Mar 13, 2014
It’s been four decades since Sylvester Stallone turned himself into the unlikeliest of screen superstars by playing a small-time Philadelphia boxer who longs to be a contender. Now “Rocky,” a no-budget quickie that grossed $225 million, won the best-picture Oscar and spawned five sequels, has become a big-budget Broadway musical with a score by Lynn Ahrens and Stephen Flaherty (“Ragtime”) and a book co-written by Mr. Stallone and Thomas Meehan (“Annie,” “The Producers”). That’s a high-toned pedigree, especially for a musical based on a movie that the cognoscenti long ago wrote off as a lowbrow joke.
Let’s start, then, by stipulating that the film is excellent of its kind, a juicy cinematic cheesesteak that does exactly what it sets out to do. Pauline Kael got “Rocky” right when she deigned to admit that “its naïve, emotional shamelessness is funny and engaging.” ( John Simon liked it, too!) What’s more, the stage version, directed with immense panache and soaring physicality by Alex Timbers (“Bloody Bloody Andrew Jackson”), is very nearly as good, an unpretentious slice of honest entertainment whose rock-’em-sock-’em finale will set the snobbiest of theatergoers to cheering in spite of themselves.
In the manner of most screen-to-stage musical-comedy adaptations, “Rocky” sticks closely, at times slavishly, to the source, with the best lines from Mr. Stallone’s screenplay incorporated more or less verbatim into the book (“I’ll carry him for a couple of rounds and then drop him in the third like a bad habit”). Likewise Andy Karl, the star, who does a baldly straightforward Stallone impersonation. (Not so Margo Seibert, a superior singer who succeeds in finding her own way into the character of Adrian, Rocky’s plain-Jane neighborhood girlfriend, who was played so well in the film by Talia Shire. ) Here, though, that’s not a complaint, for the faithfulness of the adaptation is also the source of its strength: Like the film, it gives you lots of what you want.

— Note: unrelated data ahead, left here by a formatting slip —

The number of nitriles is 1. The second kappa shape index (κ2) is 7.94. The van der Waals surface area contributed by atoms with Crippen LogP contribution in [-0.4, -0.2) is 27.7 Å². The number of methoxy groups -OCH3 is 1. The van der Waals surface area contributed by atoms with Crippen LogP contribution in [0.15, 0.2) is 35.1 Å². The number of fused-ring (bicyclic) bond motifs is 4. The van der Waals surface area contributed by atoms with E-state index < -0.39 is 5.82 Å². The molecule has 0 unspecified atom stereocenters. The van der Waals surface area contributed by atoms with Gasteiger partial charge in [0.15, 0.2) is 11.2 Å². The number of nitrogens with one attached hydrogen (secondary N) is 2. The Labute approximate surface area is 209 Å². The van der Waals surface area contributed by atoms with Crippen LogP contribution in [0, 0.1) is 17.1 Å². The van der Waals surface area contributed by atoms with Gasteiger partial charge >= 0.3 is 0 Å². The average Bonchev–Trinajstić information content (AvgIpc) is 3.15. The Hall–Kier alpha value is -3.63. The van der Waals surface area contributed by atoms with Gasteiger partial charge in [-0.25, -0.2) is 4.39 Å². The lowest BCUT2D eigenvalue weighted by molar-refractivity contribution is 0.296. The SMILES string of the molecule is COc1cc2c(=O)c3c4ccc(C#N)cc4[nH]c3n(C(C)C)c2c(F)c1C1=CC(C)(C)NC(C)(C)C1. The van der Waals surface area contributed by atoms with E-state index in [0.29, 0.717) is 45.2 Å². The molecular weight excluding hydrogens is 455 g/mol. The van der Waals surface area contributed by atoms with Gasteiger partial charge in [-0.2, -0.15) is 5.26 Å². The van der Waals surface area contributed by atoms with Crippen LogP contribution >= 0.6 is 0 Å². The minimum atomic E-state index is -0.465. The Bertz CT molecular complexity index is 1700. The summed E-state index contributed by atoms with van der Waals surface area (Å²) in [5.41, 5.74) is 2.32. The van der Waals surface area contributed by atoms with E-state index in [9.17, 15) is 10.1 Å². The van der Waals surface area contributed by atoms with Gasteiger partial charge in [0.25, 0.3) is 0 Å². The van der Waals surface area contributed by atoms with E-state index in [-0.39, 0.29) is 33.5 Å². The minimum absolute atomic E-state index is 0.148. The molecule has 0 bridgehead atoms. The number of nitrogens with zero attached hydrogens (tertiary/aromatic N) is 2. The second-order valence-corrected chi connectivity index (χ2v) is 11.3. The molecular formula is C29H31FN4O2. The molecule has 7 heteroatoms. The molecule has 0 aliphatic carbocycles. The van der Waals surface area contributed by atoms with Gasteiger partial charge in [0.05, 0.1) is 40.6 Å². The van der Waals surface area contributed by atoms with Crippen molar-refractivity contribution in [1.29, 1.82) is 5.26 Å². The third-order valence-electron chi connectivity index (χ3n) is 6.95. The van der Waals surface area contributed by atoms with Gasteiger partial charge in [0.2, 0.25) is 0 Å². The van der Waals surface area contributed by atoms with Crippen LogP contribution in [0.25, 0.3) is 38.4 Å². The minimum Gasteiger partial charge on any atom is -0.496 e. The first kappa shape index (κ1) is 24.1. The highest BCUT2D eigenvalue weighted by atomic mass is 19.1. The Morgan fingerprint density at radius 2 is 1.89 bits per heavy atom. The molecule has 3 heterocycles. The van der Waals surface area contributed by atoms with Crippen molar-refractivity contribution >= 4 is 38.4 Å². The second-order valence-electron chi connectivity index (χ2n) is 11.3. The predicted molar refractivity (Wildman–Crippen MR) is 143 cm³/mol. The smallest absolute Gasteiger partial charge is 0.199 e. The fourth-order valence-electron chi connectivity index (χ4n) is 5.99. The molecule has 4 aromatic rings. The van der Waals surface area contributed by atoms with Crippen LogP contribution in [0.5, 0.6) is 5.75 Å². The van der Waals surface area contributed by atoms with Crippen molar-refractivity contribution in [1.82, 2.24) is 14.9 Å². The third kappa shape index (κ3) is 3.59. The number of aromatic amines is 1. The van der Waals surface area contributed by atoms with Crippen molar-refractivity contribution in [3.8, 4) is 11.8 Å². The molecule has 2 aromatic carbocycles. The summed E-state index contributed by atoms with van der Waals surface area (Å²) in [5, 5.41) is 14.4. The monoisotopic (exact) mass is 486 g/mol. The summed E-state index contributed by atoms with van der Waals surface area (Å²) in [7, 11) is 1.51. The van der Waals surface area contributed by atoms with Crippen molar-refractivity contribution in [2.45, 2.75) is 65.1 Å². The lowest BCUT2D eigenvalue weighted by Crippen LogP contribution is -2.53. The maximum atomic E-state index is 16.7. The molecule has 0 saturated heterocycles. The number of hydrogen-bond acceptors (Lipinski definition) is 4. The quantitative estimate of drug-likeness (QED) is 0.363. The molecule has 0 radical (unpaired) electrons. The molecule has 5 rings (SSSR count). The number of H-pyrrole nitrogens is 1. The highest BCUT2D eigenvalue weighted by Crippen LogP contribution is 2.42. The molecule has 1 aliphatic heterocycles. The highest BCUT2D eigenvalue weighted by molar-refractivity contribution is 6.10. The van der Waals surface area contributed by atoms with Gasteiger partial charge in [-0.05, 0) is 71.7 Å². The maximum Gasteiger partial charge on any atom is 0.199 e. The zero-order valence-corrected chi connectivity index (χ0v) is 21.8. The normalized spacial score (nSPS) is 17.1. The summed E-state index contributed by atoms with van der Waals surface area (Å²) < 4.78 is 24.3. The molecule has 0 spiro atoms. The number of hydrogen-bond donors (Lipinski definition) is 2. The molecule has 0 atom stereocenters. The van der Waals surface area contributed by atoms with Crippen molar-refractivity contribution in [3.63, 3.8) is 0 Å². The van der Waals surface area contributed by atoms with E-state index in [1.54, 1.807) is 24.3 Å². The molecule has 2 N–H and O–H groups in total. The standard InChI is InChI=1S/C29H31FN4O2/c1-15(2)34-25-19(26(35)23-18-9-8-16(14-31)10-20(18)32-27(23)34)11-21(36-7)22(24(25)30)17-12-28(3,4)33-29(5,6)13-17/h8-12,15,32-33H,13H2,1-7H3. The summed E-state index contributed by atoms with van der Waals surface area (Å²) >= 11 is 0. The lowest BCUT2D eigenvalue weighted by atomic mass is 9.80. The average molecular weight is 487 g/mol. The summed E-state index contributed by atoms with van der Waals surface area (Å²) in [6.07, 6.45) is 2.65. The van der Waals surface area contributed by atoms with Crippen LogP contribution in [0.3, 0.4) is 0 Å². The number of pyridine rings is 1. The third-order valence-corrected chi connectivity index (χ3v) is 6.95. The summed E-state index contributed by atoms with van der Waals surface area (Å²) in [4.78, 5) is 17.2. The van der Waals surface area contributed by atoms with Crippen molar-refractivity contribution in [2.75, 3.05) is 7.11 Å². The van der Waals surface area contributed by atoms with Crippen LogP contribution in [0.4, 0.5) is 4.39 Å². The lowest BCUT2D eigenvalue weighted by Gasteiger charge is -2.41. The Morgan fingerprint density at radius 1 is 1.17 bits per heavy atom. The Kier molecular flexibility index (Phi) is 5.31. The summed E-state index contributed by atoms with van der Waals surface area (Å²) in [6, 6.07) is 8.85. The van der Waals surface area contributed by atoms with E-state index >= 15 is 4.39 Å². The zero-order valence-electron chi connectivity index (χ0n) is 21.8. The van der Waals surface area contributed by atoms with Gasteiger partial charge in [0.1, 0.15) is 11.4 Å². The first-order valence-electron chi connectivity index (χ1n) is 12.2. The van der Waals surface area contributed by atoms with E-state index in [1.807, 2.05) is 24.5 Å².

It helps that the rock-flavored songs, which in musicals of this sort typically prove to be an incapacitating impediment, are generally quite good, though I confess to having smiled at Mr. Karl’s big number, whose title is “My Nose Ain’t Broken.” The ballads are all heartfelt and irony-free, and one of them, “Raining,” is memorable: “I wonder if / He’ll be back again / With his broken face / And his hard-luck life / And his sad brown eyes.” (Ms. Seibert does it beautifully, by the way.) It stands to reason that Mr. Flaherty has chosen to weave Bill Conti’s Top-40 main-title theme into his own music for “Rocky,” but he’s done so with discretion, mostly using its melodic shapes as background leitmotifs.
Mr. Timbers’s staging and Christopher Barreca’s scenic design are the stuff Tony nominations are made of. The neon-and-graffiti mean streets of South Philly are portrayed with grim verisimilitude, but the glitz starts to fly as the climactic fight scene draws nearer, and the fight itself is a total-immersion, spare-no-expense stage spectacle. Since Steven Hoggett and Kelly Devine are jointly credited with the show’s choreography, I assume that they deserve much credit for the potency of this scene, which is a rich and masterly synthesis of movement, music and design.
So yes, “Rocky” is a straight-down-the-center commodity musical—but a damned fine one, maybe the best I’ve ever seen. A knockdown hit, in fact.